Which Cheap On-Camera Video LED Light is Best?

On-camera lighting is mostly used for ENG/documentary filming, but in a pinch it can be used to subtlety add to a dramatic scene. Especially in tracking shots, you'll often see a grip walking a Kino-Flo alongside the camera, to keep a consistent light in the talent's eyes. Of course, that's not really "on-camera" lighting; while cheap LED lights that mount to a camera's hot shoe are not going to offer the same quality, for news gathering and other uses they can certainly be handy. Thanks to Frank Glencairn, we now have a shootout between five different LED options, four of which are in the sub-$100 range.

The models Frank tested:

Here's a video comparing the light output of these models:

Video is no longer available: vimeo.com/18375201

Frank's conclusion (the full article is linked below):

I'm a bit undecided. The NG 126 and the LitepanelsMicro look outdated, compared to the newer lights. The Z96 has the best daylight balance and the nicest overall light, but the YONGNUO 160 is much more powerful. The YONGNUO 135 is somewhere in between them... If I have to choose one (and until I need a real strong light), I think I would go with the Z96, because of the superb light quality and it has a dimming wheel instead of buttons.

I have a Frezzolini Micro on-camera light, which I bought years ago before the advent of LED lights. If memory serves me right, I paid over $500 for the Frezzi (which I've used only a couple of times over the years), so regardless of which one of these LED lights you might be interested in, it's nice to know that there are some good, inexpensive options out there.

Link: The Cheap Video LED Light Shootout - Frank Glencairn

[via ProVideo Coalition]

Your Comment


I have the Z96. Loved it till it died on me just this week. Ergh!

January 5, 2011 at 12:09PM, Edited September 4, 7:54AM


Don't forget the Microlight 128 from Flolight. I purchased 3 of them months ago and love them. They have a few issues (heavy, filter holders distort from the heat of the light, and of course the price). I've used just those 3 lights for many formal interviews, but always wanted a bit more. Today, 4 Z96's arrived. I just had to order them because of the price. $350 for 4 of them! Light output is fantastic. Completely different color temp than my Microlights which are significantly green and require a filter, but the build quality of the Z96 is a joke!! I cannot open the battery cover without significant effort! When shooting in the field, I am often in a rush and screwing with a stupid battery cover will be a big frustration! You cannot attach a Sony battery to the back without first swinging open the cover. I'll likely have to "fix" them with some sandpaper making the cover a bit smaller. Linking the 4 lights together required so much effort, using cheap plastic connectors, I was afraid I might not get them apart without damage. I did get them apart, but it was extremely difficult.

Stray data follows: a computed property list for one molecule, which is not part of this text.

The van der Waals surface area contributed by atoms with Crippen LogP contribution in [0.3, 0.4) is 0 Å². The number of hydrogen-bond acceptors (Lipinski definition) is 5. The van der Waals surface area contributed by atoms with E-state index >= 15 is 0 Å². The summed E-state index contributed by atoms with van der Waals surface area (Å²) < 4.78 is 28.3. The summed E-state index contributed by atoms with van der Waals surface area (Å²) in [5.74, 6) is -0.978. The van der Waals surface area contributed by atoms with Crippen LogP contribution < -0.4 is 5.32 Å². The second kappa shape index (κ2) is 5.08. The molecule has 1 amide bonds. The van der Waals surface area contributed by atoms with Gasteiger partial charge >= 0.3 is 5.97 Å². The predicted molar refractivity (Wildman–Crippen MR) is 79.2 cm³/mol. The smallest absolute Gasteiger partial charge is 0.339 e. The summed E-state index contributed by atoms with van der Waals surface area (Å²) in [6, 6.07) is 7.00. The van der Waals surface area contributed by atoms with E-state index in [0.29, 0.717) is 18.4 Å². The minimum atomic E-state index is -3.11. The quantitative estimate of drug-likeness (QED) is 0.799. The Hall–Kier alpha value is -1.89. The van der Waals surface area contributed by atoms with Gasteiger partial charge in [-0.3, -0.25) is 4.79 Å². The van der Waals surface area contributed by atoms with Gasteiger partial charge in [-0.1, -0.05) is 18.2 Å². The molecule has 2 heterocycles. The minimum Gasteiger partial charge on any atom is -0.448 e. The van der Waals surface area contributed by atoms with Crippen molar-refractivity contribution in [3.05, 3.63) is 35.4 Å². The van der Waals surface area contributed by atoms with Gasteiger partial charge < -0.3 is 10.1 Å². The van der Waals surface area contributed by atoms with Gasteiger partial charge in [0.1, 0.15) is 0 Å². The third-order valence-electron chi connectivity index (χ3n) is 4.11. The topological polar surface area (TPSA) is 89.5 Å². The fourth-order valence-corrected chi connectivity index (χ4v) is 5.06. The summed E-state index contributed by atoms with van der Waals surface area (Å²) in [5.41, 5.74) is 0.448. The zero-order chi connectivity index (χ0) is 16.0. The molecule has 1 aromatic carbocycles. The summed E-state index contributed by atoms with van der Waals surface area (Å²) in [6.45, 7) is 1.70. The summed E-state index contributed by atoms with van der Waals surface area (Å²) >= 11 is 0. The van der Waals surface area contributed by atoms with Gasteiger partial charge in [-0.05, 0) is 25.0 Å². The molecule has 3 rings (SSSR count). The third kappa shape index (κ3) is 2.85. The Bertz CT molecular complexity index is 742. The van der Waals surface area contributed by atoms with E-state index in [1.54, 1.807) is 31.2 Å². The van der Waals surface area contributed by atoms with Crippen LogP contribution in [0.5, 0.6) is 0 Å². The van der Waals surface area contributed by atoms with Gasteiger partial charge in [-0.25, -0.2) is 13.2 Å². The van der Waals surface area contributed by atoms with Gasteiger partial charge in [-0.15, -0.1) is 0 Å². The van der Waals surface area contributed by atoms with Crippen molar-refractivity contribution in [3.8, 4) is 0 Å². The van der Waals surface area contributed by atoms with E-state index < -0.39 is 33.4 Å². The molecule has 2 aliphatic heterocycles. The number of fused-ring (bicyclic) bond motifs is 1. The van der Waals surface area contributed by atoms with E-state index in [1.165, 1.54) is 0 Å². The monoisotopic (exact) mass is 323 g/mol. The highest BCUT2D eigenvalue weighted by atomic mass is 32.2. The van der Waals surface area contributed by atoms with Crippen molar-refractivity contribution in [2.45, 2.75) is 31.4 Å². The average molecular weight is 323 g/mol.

I purchased the kit of for from coollcd.com. It includes a single Sony battery holder, and a cable so that one battery can power all 4 lights. But, even with the LARGE Sony battery, the 4 lights require too much power and when all 4 are on, an internal fuse in the battery shuts it down. This occurred with all 6 of my batteries! They were not permanently damaged - simply placing them on the charger for a few seconds reset whatever internal fuse tripped. But, this problem makes that battery holder useless.

One more test: I loaded the light with 5 AA NiMH batteries, 2600 mAh and turned the light on bright, just to see how long the batteries would last. I was very happy to see they lasted 2 full hours before I noticed significant dimming. When I removed the batteries, they were so hot, I could not hold them in my hand. So, as long as you don't keep it on that long at once, you should be fine, but that much drain causing that much heat is not good for batteries.

Conclusion: for the price, the Z96 is worth it, but in comparison to the Microlight, you get what you pay for as far as build quality.

January 5, 2011 at 6:02PM, Edited September 4, 7:54AM


I just popped for an ALZO 790 - 1000 LUX for $93. Takes AA batts and Sony Li-ion. Adapters available for Panasonic and Canon EP batteries. Came with 3 filters (diffuser, CTO & minus green). First studio test was really impressive - lots of light, nice dimmer. Looking forward to field test next week.

January 6, 2011 at 1:33PM, Edited September 4, 7:54AM


Thanks Rich, let us know how it goes!

January 6, 2011 at 2:27PM, Edited September 4, 7:54AM

Ryan Koo

No flicker?

May 22, 2012 at 8:04AM, Edited September 4, 7:54AM


Real useful piece. Very informative.

Thanks Koo!


January 8, 2011 at 6:45AM, Edited September 4, 7:54AM


Looks like Yongnuo 160 is now only $75 (free shipping) which leaves the competition far behind. Mine is on the way.

January 11, 2011 at 11:56AM, Edited September 4, 7:54AM


Just ordered the Z96. Very excited to get it.

January 22, 2011 at 7:57AM, Edited September 4, 7:54AM


Apparently some people have had flicker problems with the Yongnuo 160.

Did anyone had such problems?

May 22, 2012 at 8:01AM, Edited September 4, 7:54AM


If because the battery is in low capacity, the flicker is not a problem. Nearly all of the led lights would flick when the battery power is not enough. It indicates that you need to change battery or charge the battery.

Z96 LED Light is a great on camera lighting. Since it came into people's eye, the light was worthy the price. But you should distinguish the knockoff one. some in low qulity lights were branded "HDV-Z96". The right one is from F&V company from China.

June 8, 2012 at 12:38AM, Edited September 4, 7:54AM